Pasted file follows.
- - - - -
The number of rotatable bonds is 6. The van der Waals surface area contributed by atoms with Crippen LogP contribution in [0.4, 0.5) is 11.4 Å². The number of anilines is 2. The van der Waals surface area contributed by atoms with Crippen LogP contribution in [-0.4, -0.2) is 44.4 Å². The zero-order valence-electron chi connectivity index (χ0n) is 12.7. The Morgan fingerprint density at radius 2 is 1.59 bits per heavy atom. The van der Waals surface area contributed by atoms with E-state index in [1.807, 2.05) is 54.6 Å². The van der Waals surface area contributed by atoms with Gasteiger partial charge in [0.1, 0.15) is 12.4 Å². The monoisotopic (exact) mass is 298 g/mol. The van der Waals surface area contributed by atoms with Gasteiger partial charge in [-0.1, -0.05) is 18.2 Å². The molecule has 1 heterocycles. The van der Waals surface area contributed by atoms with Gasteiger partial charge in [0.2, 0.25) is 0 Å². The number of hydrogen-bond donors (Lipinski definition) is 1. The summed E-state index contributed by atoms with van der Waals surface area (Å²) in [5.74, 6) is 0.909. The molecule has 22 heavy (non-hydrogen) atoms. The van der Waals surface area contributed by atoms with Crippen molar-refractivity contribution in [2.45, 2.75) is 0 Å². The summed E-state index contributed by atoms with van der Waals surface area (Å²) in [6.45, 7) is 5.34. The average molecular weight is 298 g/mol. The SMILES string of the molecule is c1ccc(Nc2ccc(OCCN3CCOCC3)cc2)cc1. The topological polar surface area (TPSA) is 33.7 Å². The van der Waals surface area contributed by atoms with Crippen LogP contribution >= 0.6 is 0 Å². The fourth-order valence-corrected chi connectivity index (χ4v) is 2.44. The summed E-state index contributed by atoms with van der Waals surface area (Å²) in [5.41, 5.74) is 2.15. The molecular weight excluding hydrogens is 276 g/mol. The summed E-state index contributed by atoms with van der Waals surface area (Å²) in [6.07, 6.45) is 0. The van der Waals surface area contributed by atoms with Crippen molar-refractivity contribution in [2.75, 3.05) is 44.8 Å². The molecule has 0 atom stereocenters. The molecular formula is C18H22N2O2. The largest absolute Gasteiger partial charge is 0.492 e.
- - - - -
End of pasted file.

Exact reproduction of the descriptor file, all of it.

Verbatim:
The number of rotatable bonds is 6. The van der Waals surface area contributed by atoms with Crippen LogP contribution in [0.4, 0.5) is 11.4 Å². The number of anilines is 2. The van der Waals surface area contributed by atoms with Crippen LogP contribution in [-0.4, -0.2) is 44.4 Å². The zero-order valence-electron chi connectivity index (χ0n) is 12.7. The Morgan fingerprint density at radius 2 is 1.59 bits per heavy atom. The van der Waals surface area contributed by atoms with E-state index in [1.807, 2.05) is 54.6 Å². The van der Waals surface area contributed by atoms with Gasteiger partial charge in [0.1, 0.15) is 12.4 Å². The monoisotopic (exact) mass is 298 g/mol. The van der Waals surface area contributed by atoms with Gasteiger partial charge in [-0.1, -0.05) is 18.2 Å². The molecule has 1 heterocycles. The van der Waals surface area contributed by atoms with Gasteiger partial charge in [0.2, 0.25) is 0 Å². The number of hydrogen-bond donors (Lipinski definition) is 1. The summed E-state index contributed by atoms with van der Waals surface area (Å²) in [5.74, 6) is 0.909. The molecule has 22 heavy (non-hydrogen) atoms. The van der Waals surface area contributed by atoms with Crippen molar-refractivity contribution in [2.45, 2.75) is 0 Å². The summed E-state index contributed by atoms with van der Waals surface area (Å²) in [6.45, 7) is 5.34. The average molecular weight is 298 g/mol. The SMILES string of the molecule is c1ccc(Nc2ccc(OCCN3CCOCC3)cc2)cc1. The topological polar surface area (TPSA) is 33.7 Å². The van der Waals surface area contributed by atoms with Crippen LogP contribution >= 0.6 is 0 Å². The fourth-order valence-corrected chi connectivity index (χ4v) is 2.44. The summed E-state index contributed by atoms with van der Waals surface area (Å²) in [5.41, 5.74) is 2.15. The molecular weight excluding hydrogens is 276 g/mol. The summed E-state index contributed by atoms with van der Waals surface area (Å²) in [6.07, 6.45) is 0. The van der Waals surface area contributed by atoms with Crippen molar-refractivity contribution in [2.75, 3.05) is 44.8 Å². The molecule has 0 atom stereocenters. The molecular formula is C18H22N2O2. The largest absolute Gasteiger partial charge is 0.492 e.